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One of Apple’s big announcements in March was the Apple Card, a revolutionary new zero-fee credit card that heralded the first real intersection of physical payment cards and digital technology. Even before the card was announced, however, we heard rumours of its debut back in February, including reports that Apple was preparing to give it out to its own employees for initial testing.
It looks like this initial rollout has begun, with a leak from Ben Geskin over the weekend revealing some first images of what the card will actually look like in the box and what the activation process will be like.
The images Geskin posted were from an actual employee who had received one of the cards, although Geskin edited out the name and replaced it with his own in order to protect the source. The cards appear to be delivered in colored packaging that incorporates an NFC tag that can be used to activate the card by holding it near their iPhone.
Prior to receiving the physical Apple Card, the customer should already have a digital version of the Apple Card in their iPhone Wallet app, since this is set up as soon as the customer’s application is approved so that they can start using the card via Apple Pay right away, without needing to wait for the physical card to arrive. The NFC pairing process, which appears to work much like pairing Apple’s AirPods or HomePod speaker, simply links the physical card with the digital version that’s already in the Wallet app.
While the set up process was previously reported by 9to5Mac, Geskin’s photos show the first evidence of the actual physical card and packaging that matches the setup screens found in the iOS 12.3 betas.
It’s typical for physical credit cards to arrive with the requirement for some form of activation in order to prevent fraud from stolen credit cards. This is usually done over the phone by calling into the bank or credit card issuer, although more progressive companies have started to allow this to be done in their own apps or web sites. Of course, Apple is able to use its home field advantage to incorporate this capability right into iOS, making the Apple Card quite possibly the easiest credit card activation we’ve ever seen.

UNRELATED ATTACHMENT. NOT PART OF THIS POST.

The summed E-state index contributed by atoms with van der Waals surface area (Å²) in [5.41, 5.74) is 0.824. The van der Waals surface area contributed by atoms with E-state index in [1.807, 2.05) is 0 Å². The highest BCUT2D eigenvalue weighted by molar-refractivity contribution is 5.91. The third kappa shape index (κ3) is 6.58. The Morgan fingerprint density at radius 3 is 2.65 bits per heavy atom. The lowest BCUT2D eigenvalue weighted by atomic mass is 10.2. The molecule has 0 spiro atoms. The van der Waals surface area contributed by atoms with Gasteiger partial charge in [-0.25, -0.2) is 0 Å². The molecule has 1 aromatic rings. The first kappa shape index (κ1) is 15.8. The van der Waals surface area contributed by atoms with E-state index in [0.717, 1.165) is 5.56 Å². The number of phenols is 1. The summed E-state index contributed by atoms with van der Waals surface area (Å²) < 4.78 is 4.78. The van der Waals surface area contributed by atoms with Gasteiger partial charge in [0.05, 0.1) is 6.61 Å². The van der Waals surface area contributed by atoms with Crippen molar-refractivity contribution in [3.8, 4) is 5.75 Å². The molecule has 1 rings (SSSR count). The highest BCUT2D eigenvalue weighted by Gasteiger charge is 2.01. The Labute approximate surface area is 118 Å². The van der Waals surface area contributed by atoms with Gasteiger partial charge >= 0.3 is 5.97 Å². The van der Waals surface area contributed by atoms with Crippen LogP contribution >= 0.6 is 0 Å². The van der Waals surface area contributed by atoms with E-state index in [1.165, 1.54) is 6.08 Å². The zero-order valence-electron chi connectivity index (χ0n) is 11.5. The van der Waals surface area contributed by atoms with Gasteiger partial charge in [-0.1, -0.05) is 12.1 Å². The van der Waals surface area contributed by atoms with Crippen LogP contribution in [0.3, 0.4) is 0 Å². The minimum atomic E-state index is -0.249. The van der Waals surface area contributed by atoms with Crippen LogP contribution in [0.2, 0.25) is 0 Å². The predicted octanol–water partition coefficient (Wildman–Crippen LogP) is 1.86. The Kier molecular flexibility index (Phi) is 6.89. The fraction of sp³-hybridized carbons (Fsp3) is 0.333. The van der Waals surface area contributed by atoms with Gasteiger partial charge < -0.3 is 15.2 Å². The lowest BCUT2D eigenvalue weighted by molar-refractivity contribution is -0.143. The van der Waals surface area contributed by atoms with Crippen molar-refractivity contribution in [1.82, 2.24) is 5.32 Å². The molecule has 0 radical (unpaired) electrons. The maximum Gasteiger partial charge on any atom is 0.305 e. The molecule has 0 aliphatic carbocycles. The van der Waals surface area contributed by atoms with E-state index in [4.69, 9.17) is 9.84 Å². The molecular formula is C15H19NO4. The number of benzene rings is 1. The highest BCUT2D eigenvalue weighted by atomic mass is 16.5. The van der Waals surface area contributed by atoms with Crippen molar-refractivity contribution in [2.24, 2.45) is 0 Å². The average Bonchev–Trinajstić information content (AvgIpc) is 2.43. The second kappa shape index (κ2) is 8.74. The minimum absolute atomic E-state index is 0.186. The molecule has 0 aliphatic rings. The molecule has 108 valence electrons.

The card itself will also lack any identifying features other than the user’s name — there’s no credit card number, no expiry date, no CVV number, and no place for a signature. The front of the card will simply include the user’s name, Apple logo, and EMV chip, while the back includes the Goldman Sachs and MasterCard logos and the archaic but necessary magnetic strip.
For security reasons, the number on the magnetic strip will be the only actual fixed number used by the Apple Card — a necessary requirement for how traditional magnetic swipe terminals work. However, this number won’t be printed anywhere else, and to make traditional online payments — those where users are required to key in a credit card number — users will be required to general a virtual credit card number using the Apple Wallet app.
The virtual numbers can be changed at any time, and a lost physical Apple Card can be easily cancelled directly from the Wallet app. However, online purchases also normally required a three- or four-digit CVV code, and in the case of the Apple Card, this will be regenerated after every purchase. Of course, purchases made with Apple Pay will take advantage of the same security features that have been available for all Apple Pay cards since the service first debuted.
As attractive as the physical Apple Card is, it’s also clearly a concession to the U.S. market where many retailers still don’t offer support for Apple Pay, or really any contactless payments, while also offering a very attractive card for those who still perceive physical credit cards as a sort of status symbol. It’s unclear right now how widely Apple is rolling out the Apple Card to its own employees, but it’s expected to become available to customers in the U.S. this summer, and Goldman has already stated that it hopes to roll it out to other countries in the future, although specific plans for this have yet to be revealed.